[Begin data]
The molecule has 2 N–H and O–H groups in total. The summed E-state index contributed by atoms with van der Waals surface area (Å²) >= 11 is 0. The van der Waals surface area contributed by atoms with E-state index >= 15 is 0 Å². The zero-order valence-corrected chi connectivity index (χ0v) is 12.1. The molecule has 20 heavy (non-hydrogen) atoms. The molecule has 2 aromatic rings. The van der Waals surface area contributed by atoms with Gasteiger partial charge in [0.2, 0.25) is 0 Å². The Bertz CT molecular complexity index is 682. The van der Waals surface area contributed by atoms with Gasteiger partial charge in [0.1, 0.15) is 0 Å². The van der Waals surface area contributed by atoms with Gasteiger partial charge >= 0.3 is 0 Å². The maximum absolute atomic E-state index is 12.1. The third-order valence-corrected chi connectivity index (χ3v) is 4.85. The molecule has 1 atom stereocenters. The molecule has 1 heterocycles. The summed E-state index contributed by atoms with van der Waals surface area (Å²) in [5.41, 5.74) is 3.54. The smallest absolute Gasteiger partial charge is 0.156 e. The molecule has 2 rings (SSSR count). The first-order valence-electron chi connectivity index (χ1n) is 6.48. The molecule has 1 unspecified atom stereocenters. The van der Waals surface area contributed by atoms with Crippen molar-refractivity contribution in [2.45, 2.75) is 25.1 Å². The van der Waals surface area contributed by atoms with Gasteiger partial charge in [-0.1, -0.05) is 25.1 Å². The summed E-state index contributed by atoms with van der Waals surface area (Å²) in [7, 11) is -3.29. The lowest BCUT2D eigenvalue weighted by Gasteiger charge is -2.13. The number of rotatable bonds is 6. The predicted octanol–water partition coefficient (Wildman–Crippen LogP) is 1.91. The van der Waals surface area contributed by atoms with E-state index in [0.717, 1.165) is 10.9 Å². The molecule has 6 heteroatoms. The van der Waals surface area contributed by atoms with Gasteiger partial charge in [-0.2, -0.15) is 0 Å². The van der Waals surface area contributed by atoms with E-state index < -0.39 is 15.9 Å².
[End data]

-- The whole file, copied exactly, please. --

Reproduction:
The molecule has 2 N–H and O–H groups in total. The summed E-state index contributed by atoms with van der Waals surface area (Å²) >= 11 is 0. The van der Waals surface area contributed by atoms with E-state index >= 15 is 0 Å². The zero-order valence-corrected chi connectivity index (χ0v) is 12.1. The molecule has 20 heavy (non-hydrogen) atoms. The molecule has 2 aromatic rings. The van der Waals surface area contributed by atoms with Gasteiger partial charge in [0.2, 0.25) is 0 Å². The Bertz CT molecular complexity index is 682. The van der Waals surface area contributed by atoms with Gasteiger partial charge in [0.1, 0.15) is 0 Å². The van der Waals surface area contributed by atoms with Gasteiger partial charge >= 0.3 is 0 Å². The maximum absolute atomic E-state index is 12.1. The third-order valence-corrected chi connectivity index (χ3v) is 4.85. The molecule has 1 atom stereocenters. The molecule has 1 heterocycles. The summed E-state index contributed by atoms with van der Waals surface area (Å²) in [5.41, 5.74) is 3.54. The smallest absolute Gasteiger partial charge is 0.156 e. The molecule has 2 rings (SSSR count). The first-order valence-electron chi connectivity index (χ1n) is 6.48. The molecule has 1 unspecified atom stereocenters. The van der Waals surface area contributed by atoms with Crippen molar-refractivity contribution in [2.45, 2.75) is 25.1 Å². The van der Waals surface area contributed by atoms with Gasteiger partial charge in [-0.1, -0.05) is 25.1 Å². The summed E-state index contributed by atoms with van der Waals surface area (Å²) in [7, 11) is -3.29. The lowest BCUT2D eigenvalue weighted by Gasteiger charge is -2.13. The number of rotatable bonds is 6. The predicted octanol–water partition coefficient (Wildman–Crippen LogP) is 1.91. The van der Waals surface area contributed by atoms with E-state index in [0.717, 1.165) is 10.9 Å². The molecule has 6 heteroatoms. The van der Waals surface area contributed by atoms with Gasteiger partial charge in [-0.2, -0.15) is 0 Å². The van der Waals surface area contributed by atoms with E-state index < -0.39 is 15.9 Å².